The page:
The basic assumption of capitalism that companies make money from valuable products is being challenged by recent market changes. Products are no longer considered valuable only for sales’ performance. They must perform well after the sales, i.e. in use, otherwise sales may drop.
The use value (a.k.a. value in use) corresponds to the product applications found by the user. If the user cannot find an application or the product is too difficult to use, the use value is low.
In the long run, this imbalance may also affect exchange value due to the word-of-mouth and product reviews shared between the users. If no one wants the product, the exchange value falls and price becomes the attraction. From this point on, the product loses all its differentials and becomes a commodity that can easily be copied and sold cheaper.
For this reason, organizations are eager to differentiate their products and create unique experiences that cannot be matched. A common strategy for that is to expand products into services. The product becomes part of a service that includes other products seamlessly integrated to support the user. Use value is co-created between the multiple organizations attached to the service, including the user. The major advantage of this strategy is that even if the product can be replicated, the service cannot.
This integration is hard to achieve by companies organized to compete for exchange value, though. The organization is fragmented into silos, and the silos do not communicate very well because communication cannot be exchanged for something else. Each unit has their own product and they are not willing to dissolve the products into a more consistent service. In these organizations, the use value is a distant target that cannot grant direct benefits to work exchanges.
In order to expand into a service with value co-creation, competition must give room to collaboration. This is because only through collaboration unique use values can be co-created. Instead of working with separate objects that are later exchanged internally and externally, the organization works with co-created shared objects.
The organizational boundaries stands on the way to shared objects. Boundaries grow differences between departments or companies to enable competition. When in need of collaboration, a few organizations try to eliminate differences while many others prefer to work with them. Boundary crossing strategies try to reduce differences through integrative technologies or contracts and boundary crossing tactics aim at finding complementary differences through ad-hoc improvisation.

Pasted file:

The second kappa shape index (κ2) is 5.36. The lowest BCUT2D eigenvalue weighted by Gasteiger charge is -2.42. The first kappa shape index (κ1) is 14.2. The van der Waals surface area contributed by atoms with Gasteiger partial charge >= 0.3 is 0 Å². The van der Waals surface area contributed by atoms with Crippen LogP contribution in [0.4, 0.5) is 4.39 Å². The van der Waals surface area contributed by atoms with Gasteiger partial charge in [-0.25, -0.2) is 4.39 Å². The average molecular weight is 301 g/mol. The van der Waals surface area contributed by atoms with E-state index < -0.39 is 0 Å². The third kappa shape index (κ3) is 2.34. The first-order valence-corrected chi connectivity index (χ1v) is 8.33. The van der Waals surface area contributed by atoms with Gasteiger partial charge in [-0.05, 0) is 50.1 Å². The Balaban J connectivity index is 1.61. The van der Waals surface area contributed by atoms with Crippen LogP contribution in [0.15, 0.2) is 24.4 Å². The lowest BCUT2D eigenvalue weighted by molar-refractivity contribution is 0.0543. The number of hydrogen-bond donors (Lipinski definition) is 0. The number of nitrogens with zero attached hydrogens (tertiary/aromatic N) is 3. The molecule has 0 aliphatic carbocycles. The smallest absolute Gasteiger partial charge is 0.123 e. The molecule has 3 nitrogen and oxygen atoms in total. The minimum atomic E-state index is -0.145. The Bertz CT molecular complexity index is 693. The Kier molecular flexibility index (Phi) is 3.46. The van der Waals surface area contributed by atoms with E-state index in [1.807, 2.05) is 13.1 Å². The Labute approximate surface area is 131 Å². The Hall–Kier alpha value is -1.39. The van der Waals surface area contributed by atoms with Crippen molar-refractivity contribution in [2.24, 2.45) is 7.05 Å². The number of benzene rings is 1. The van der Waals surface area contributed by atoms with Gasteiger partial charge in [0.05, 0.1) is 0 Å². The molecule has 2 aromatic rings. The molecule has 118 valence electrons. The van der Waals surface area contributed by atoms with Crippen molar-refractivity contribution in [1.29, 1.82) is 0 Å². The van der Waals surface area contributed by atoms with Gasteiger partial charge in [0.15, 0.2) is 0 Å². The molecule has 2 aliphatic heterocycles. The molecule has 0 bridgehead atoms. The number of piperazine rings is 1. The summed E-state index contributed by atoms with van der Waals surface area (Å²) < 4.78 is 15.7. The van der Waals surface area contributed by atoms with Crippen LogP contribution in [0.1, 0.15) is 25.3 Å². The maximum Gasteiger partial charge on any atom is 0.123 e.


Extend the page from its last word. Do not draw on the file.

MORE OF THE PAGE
The shared object begins to grow when boundaries become a site for co-creation. This replaces the typical rivalry and fights that can be found at the boundaries. Use value motivates workers better than exchange value because it can be reverted back directly to their producers. People collaborate because they also like to use what they create.
The collaboration for use value does not replace the competition for exchange value though. It is still necessary to be competitive in a capitalist economy in order to get the necessary supplies. Hence every interaction at the boundaries must face this contradiction between collaboration and competition.
An interesting question is how to co-create unique use values while still maintaining a decent exchange value? Such question guided an experiment I run as part of my PhD. The experimented consisted in inviting design students to play a board game about the design of an expansive hospital.
Each player picks a role with a different power and income scheme. This creates an artificial boundary between the players, instigating competition. If the players do not overcome the competitive setup and realize how to collaborate, the hospital is quickly bankrupt and the game is over.
This happens because the design quality suffers when the players are designing with a competitive mindset. In order to win the game as a group, the players need to realize how to maximize the hospital’s use value, represented by the way patients are treated. If patients aren’t satisfied, the hospital and the players do not get money.
The results suggests that boundary crossing tactics are more effective than boundary crossing strategies to co-create use values. In other words, improvisation is more important to collaboration than integration is. This is because over structuring collaboration can easily turn into under covered competition, in which the players holding power over the structure manipulate the others.
The contradiction between exchange value and use value cannot be eliminated. Even when everybody seems to be collaborating, there might be one person with vested interests. This can be healthy if the collaborative structures are fluid and distributed. To secure that, the collaborative work should feed itself, i.e. people should use what they produce. A journal paper about the experiment is on its way to be published.